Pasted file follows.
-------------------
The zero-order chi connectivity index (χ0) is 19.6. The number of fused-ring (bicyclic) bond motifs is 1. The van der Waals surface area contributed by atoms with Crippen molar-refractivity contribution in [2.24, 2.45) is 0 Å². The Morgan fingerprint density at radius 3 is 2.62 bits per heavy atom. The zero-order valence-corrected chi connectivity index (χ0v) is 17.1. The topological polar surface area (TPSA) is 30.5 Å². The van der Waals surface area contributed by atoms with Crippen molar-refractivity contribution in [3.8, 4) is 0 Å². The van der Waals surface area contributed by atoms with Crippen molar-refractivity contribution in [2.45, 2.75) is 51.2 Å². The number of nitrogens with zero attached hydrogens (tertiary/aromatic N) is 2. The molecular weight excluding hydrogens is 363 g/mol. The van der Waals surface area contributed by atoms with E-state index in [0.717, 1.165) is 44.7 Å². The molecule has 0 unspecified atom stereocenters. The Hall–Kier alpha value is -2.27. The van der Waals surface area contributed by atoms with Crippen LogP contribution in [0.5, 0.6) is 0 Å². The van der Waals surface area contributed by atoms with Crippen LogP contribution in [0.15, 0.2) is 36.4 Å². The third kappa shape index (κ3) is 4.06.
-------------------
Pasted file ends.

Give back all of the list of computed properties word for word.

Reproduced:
The zero-order chi connectivity index (χ0) is 19.6. The number of fused-ring (bicyclic) bond motifs is 1. The van der Waals surface area contributed by atoms with Crippen molar-refractivity contribution in [2.24, 2.45) is 0 Å². The Morgan fingerprint density at radius 3 is 2.62 bits per heavy atom. The zero-order valence-corrected chi connectivity index (χ0v) is 17.1. The topological polar surface area (TPSA) is 30.5 Å². The van der Waals surface area contributed by atoms with Crippen molar-refractivity contribution in [3.8, 4) is 0 Å². The van der Waals surface area contributed by atoms with Crippen molar-refractivity contribution in [2.45, 2.75) is 51.2 Å². The number of nitrogens with zero attached hydrogens (tertiary/aromatic N) is 2. The molecular weight excluding hydrogens is 363 g/mol. The van der Waals surface area contributed by atoms with E-state index in [0.717, 1.165) is 44.7 Å². The molecule has 0 unspecified atom stereocenters. The Hall–Kier alpha value is -2.27. The van der Waals surface area contributed by atoms with Crippen LogP contribution in [0.5, 0.6) is 0 Å². The van der Waals surface area contributed by atoms with Crippen LogP contribution in [0.15, 0.2) is 36.4 Å². The third kappa shape index (κ3) is 4.06.